Lenders are again welcoming borrowers with less-than-pristine credit, a vote of confidence in the health of the U.S. economy and Americans’ finances.


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Photo: Andrew Harrer/Bloomberg News


An estimated 29.2 million general-purpose credit cards were issued to people with credit scores of 660 and below last year, according to projections from credit-reporting firm TransUnion, up from 20.4 million in 2020 and 26.3 million in 2019. That is generally the threshold where lenders view consumers as having fair, rather than good, credit.

Even subprime borrowers, a group shunned during the pandemic, are finding it easier to get credit.

Lenders issued roughly 11.6 million general-purpose credit cards to people with credit scores below 620 during the first nine months of 2021, according to the latest data by Equifax, up 43.5% from a year earlier and the highest for the period on record. (Equifax’s data goes back to 2010.) The aggregate spending limit on the cards rose 45% over the same period.

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In the early months of the pandemic, lenders preparing for a tidal wave of missed payments tightened loan-approval standards, locking riskier borrowers out of the market for new credit. But government stimulus and expanded unemployment payments helped push down credit-card balances and kept defaults at bay.

Some 33% of banks reported somewhat easing their credit standards for card approvals during the three months through early October, according to the latest Federal Reserve senior loan officer survey, compared with about 4% a year earlier.

“The credit market is now more reminiscent of 2019—not the early stages of the pandemic,” said Paul Siegfried, credit-card and payments business leader at TransUnion. “Despite the increase in new accounts to subprime borrowers, we have observed that balances for subprime borrowers have remained relatively stable—a sign that consumers are not taking on too much risk.”

The loosening is reflected in credit-card interest rates, which have risen because lenders are issuing more cards to people with lower credit scores who are charged more to account for their higher risk of default.

The average annual percentage rate, or APR, on interest-charging credit cards climbed to a near-record high of 17.13% in the third quarter from 15.91% in the first quarter, according to the Federal Reserve, before slipping to 16.44% in November.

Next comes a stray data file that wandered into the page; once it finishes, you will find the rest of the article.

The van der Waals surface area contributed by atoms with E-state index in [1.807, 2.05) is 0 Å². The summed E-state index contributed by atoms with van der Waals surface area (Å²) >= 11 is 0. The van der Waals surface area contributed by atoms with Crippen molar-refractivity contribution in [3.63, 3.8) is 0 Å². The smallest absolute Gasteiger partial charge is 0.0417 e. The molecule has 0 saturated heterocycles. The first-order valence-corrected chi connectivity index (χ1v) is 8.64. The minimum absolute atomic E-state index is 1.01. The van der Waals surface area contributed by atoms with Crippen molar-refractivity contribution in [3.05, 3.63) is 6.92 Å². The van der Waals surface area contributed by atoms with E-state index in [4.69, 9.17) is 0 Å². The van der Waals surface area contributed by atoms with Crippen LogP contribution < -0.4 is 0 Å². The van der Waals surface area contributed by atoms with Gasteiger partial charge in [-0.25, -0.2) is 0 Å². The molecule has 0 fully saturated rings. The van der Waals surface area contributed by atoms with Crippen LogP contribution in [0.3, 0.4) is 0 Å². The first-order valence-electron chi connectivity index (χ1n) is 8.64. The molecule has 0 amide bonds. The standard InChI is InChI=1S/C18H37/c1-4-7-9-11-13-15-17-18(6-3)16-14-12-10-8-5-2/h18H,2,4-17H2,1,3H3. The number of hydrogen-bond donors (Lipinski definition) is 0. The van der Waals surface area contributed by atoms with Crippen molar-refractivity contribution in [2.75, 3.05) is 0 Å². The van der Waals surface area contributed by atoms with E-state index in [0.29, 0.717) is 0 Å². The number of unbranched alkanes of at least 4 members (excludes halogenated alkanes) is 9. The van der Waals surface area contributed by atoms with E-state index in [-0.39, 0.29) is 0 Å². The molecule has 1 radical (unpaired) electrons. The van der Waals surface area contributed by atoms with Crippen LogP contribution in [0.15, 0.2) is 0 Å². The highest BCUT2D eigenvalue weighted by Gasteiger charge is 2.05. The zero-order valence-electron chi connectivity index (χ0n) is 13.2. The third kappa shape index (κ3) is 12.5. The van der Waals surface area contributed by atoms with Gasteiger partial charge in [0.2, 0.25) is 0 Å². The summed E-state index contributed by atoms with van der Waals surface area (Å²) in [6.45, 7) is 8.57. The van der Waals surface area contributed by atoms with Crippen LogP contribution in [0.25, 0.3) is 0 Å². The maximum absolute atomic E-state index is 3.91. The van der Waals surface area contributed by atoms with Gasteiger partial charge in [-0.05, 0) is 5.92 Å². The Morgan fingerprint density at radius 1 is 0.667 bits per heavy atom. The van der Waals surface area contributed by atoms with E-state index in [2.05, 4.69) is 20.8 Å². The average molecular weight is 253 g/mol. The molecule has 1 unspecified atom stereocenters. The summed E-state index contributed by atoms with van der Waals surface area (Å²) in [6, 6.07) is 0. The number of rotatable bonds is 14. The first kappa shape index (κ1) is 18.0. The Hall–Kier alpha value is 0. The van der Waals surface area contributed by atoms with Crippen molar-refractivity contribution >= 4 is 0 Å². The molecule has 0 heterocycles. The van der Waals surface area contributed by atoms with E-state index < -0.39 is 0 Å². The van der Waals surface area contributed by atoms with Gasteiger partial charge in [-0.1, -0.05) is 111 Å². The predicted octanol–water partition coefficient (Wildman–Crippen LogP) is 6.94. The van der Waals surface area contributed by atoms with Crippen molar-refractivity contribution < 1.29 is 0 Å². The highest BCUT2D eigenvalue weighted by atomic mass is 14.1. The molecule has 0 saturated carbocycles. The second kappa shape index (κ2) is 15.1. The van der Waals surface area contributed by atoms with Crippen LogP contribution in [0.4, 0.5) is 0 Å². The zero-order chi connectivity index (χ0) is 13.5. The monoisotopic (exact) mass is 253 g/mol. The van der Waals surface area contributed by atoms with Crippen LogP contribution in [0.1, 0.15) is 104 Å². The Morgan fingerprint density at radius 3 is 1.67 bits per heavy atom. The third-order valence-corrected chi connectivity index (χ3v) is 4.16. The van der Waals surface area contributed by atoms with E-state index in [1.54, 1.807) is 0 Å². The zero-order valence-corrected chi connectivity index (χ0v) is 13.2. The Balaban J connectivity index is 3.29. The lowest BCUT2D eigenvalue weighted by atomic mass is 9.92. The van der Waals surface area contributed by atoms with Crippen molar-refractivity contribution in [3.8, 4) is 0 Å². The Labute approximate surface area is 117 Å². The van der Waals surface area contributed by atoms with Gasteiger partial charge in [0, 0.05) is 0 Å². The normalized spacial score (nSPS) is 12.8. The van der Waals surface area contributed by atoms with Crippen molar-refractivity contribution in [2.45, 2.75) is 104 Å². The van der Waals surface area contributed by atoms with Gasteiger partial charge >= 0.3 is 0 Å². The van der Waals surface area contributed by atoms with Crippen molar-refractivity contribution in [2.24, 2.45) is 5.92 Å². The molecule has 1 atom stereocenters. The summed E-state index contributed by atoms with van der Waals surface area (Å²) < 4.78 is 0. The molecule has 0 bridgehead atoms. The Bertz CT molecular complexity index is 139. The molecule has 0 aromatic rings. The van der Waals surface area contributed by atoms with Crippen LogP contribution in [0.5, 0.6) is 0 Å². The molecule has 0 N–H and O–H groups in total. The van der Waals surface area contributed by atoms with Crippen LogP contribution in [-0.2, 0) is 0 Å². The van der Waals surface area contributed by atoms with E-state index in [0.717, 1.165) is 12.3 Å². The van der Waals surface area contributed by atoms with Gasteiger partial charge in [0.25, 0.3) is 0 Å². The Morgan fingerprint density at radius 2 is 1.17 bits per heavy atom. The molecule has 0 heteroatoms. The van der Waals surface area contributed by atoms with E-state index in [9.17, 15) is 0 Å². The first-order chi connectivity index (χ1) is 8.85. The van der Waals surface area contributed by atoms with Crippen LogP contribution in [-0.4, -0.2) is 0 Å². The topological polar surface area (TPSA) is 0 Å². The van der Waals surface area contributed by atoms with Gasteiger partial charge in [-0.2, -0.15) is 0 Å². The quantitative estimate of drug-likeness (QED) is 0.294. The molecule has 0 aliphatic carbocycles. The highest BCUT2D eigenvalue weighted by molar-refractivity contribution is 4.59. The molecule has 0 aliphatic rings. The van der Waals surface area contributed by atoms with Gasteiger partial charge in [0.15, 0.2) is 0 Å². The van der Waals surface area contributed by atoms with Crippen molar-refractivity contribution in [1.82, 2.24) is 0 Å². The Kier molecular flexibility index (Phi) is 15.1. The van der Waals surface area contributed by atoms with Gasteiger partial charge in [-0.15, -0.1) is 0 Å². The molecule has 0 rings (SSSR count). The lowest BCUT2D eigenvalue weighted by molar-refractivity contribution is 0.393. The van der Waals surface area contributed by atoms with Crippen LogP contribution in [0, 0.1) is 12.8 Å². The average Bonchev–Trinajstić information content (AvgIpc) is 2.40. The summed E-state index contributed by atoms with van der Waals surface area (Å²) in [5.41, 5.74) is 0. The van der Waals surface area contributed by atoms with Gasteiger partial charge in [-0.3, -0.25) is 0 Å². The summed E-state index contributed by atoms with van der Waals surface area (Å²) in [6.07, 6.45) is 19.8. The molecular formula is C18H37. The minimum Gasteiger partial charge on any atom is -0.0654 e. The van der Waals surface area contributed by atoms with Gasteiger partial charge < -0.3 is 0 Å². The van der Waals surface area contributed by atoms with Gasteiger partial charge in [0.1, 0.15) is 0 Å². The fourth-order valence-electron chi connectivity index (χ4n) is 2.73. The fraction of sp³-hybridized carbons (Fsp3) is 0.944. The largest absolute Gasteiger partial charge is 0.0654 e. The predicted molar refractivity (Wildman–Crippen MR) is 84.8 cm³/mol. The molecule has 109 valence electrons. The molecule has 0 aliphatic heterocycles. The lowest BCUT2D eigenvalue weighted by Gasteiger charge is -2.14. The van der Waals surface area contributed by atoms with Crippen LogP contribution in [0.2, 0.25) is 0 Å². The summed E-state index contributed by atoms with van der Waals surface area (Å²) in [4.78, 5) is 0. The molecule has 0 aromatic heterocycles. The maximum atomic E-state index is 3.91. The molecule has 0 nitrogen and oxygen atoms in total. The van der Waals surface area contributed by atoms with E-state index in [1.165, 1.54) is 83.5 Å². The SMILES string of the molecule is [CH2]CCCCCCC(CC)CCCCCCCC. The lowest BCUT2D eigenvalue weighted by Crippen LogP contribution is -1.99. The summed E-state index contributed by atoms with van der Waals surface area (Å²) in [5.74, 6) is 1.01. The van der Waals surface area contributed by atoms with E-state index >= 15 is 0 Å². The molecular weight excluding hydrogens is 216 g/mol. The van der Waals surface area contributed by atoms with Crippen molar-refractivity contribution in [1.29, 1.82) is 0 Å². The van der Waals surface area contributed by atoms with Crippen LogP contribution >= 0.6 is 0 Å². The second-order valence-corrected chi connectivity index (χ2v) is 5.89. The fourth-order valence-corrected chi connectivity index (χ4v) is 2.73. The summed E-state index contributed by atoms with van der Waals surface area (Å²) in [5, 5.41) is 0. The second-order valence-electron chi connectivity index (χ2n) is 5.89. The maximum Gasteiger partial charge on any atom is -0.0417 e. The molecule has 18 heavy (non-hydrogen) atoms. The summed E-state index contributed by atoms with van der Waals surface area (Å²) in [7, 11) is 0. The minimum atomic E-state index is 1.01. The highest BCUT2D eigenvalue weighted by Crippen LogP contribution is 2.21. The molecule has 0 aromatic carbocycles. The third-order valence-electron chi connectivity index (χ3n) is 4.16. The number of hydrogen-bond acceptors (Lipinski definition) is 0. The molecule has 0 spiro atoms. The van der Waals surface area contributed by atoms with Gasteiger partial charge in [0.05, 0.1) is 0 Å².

Credit-card APRs are typically based on the prime rate plus a margin set by lenders. The prime rate fell to 3.25% in March 2020 and hasn’t budged since, but margins have risen. Lenders tacked on an average 13.19 percentage points on interest-charging credit cards in November, up from 13.03 points a year earlier and 12.13 points two years earlier, according to an analysis of Fed data by WalletHub.com.

Lenders are embracing borrowers with lower credit scores to boost credit-card profitability, which fell in 2020 to the lowest level since 2009, according to the Fed.

Credit-card balances remain below their pre-pandemic levels, totaling $808.6 billion for general purpose and store cards as of November compared with $913 billion in January 2020, according to Equifax. Smaller balances generally mean lenders collect less interest income.

Balances have risen in recent months, issuers say, but many cardholders are still making larger-than-usual monthly payments. Lending to people with lower credit scores in a healthy labor market is one way banks can eke out higher profits without taking on too much extra risk.

“We are seeing much more appetite from issuers to go subprime,” said Odysseas Papadimitriou, chief executive of WalletHub.com. “They have gone more down market where the margins are fatter and the interest rates are higher.”

Write to AnnaMaria Andriotis at annamaria.andriotis@wsj.com

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Robert A Anderson III, CLTC®, LUTCF®, ChFC®
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